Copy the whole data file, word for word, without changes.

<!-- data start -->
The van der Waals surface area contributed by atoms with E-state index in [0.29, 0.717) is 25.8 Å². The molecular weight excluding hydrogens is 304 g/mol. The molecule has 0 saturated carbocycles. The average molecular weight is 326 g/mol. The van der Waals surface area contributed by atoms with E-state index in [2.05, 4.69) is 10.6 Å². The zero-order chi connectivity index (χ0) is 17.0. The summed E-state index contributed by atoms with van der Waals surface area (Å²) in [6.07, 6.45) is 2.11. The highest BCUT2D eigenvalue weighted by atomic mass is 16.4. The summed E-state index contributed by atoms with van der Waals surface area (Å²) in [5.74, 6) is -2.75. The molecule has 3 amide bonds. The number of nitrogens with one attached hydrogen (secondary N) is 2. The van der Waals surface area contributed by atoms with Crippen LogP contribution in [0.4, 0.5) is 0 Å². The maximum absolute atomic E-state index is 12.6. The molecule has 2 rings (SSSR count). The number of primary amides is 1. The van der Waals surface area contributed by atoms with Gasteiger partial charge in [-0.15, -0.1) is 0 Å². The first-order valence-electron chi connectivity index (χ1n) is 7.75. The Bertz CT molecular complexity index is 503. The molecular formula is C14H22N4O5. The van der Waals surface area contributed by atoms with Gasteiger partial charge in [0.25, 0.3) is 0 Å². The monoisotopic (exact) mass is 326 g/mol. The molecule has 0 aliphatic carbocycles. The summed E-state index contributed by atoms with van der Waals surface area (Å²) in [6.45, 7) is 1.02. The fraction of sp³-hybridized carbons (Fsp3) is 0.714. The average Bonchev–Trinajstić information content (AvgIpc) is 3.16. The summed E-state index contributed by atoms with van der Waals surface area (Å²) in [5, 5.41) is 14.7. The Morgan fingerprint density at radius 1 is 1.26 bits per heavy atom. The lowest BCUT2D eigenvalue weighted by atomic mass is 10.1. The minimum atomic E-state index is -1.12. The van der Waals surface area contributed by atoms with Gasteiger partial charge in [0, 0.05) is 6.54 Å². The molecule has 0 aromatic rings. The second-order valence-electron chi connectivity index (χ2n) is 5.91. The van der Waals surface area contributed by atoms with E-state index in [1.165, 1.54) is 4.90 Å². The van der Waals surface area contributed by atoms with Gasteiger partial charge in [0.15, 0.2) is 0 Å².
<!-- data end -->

The van der Waals surface area contributed by atoms with E-state index in [0.29, 0.717) is 25.8 Å². The molecular weight excluding hydrogens is 304 g/mol. The molecule has 0 saturated carbocycles. The average molecular weight is 326 g/mol. The van der Waals surface area contributed by atoms with E-state index in [2.05, 4.69) is 10.6 Å². The zero-order chi connectivity index (χ0) is 17.0. The summed E-state index contributed by atoms with van der Waals surface area (Å²) in [6.07, 6.45) is 2.11. The highest BCUT2D eigenvalue weighted by atomic mass is 16.4. The summed E-state index contributed by atoms with van der Waals surface area (Å²) in [5.74, 6) is -2.75. The molecule has 3 amide bonds. The number of nitrogens with one attached hydrogen (secondary N) is 2. The van der Waals surface area contributed by atoms with Crippen LogP contribution in [0.4, 0.5) is 0 Å². The maximum absolute atomic E-state index is 12.6. The molecule has 2 rings (SSSR count). The number of primary amides is 1. The van der Waals surface area contributed by atoms with Gasteiger partial charge in [-0.15, -0.1) is 0 Å². The first-order valence-electron chi connectivity index (χ1n) is 7.75. The Bertz CT molecular complexity index is 503. The molecular formula is C14H22N4O5. The van der Waals surface area contributed by atoms with Gasteiger partial charge in [0.25, 0.3) is 0 Å². The monoisotopic (exact) mass is 326 g/mol. The molecule has 0 aliphatic carbocycles. The summed E-state index contributed by atoms with van der Waals surface area (Å²) in [6.45, 7) is 1.02. The fraction of sp³-hybridized carbons (Fsp3) is 0.714. The average Bonchev–Trinajstić information content (AvgIpc) is 3.16. The summed E-state index contributed by atoms with van der Waals surface area (Å²) in [5, 5.41) is 14.7. The Morgan fingerprint density at radius 1 is 1.26 bits per heavy atom. The lowest BCUT2D eigenvalue weighted by atomic mass is 10.1. The minimum atomic E-state index is -1.12. The van der Waals surface area contributed by atoms with Gasteiger partial charge in [0, 0.05) is 6.54 Å². The molecule has 0 aromatic rings. The second-order valence-electron chi connectivity index (χ2n) is 5.91. The van der Waals surface area contributed by atoms with E-state index in [1.165, 1.54) is 4.90 Å². The van der Waals surface area contributed by atoms with Gasteiger partial charge in [0.15, 0.2) is 0 Å².